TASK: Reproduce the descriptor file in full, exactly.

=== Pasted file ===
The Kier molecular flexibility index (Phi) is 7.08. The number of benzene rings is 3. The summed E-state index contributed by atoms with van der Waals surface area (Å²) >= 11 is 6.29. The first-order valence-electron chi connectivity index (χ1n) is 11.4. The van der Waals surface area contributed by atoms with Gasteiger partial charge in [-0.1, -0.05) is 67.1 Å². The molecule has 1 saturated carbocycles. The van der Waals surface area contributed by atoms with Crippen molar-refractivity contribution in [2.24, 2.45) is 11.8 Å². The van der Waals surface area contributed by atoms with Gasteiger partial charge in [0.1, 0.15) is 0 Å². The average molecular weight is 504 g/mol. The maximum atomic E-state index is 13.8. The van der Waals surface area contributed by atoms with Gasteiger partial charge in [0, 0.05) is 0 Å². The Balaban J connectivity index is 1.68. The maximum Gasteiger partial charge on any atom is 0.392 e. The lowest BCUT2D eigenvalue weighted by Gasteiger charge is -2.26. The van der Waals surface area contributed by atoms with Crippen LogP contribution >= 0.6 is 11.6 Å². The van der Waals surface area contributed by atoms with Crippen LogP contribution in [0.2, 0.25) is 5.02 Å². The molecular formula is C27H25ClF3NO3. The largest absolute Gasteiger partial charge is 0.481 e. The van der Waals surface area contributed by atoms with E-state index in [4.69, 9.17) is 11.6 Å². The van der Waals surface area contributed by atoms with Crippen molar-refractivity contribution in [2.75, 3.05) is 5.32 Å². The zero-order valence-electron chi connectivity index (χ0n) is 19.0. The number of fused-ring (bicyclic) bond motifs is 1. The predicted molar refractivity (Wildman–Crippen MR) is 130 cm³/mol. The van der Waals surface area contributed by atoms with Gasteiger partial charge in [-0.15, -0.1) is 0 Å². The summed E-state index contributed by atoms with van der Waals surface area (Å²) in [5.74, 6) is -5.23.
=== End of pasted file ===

The Kier molecular flexibility index (Phi) is 7.08. The number of benzene rings is 3. The summed E-state index contributed by atoms with van der Waals surface area (Å²) >= 11 is 6.29. The first-order valence-electron chi connectivity index (χ1n) is 11.4. The van der Waals surface area contributed by atoms with Gasteiger partial charge in [-0.1, -0.05) is 67.1 Å². The molecule has 1 saturated carbocycles. The van der Waals surface area contributed by atoms with Crippen molar-refractivity contribution in [2.24, 2.45) is 11.8 Å². The van der Waals surface area contributed by atoms with Gasteiger partial charge in [0.1, 0.15) is 0 Å². The average molecular weight is 504 g/mol. The maximum atomic E-state index is 13.8. The van der Waals surface area contributed by atoms with Gasteiger partial charge in [0, 0.05) is 0 Å². The Balaban J connectivity index is 1.68. The maximum Gasteiger partial charge on any atom is 0.392 e. The lowest BCUT2D eigenvalue weighted by Gasteiger charge is -2.26. The van der Waals surface area contributed by atoms with Crippen LogP contribution >= 0.6 is 11.6 Å². The van der Waals surface area contributed by atoms with Crippen LogP contribution in [0.2, 0.25) is 5.02 Å². The molecular formula is C27H25ClF3NO3. The largest absolute Gasteiger partial charge is 0.481 e. The van der Waals surface area contributed by atoms with E-state index in [4.69, 9.17) is 11.6 Å². The van der Waals surface area contributed by atoms with Crippen molar-refractivity contribution in [2.75, 3.05) is 5.32 Å². The zero-order valence-electron chi connectivity index (χ0n) is 19.0. The number of fused-ring (bicyclic) bond motifs is 1. The predicted molar refractivity (Wildman–Crippen MR) is 130 cm³/mol. The van der Waals surface area contributed by atoms with Gasteiger partial charge in [-0.15, -0.1) is 0 Å². The summed E-state index contributed by atoms with van der Waals surface area (Å²) in [5.74, 6) is -5.23.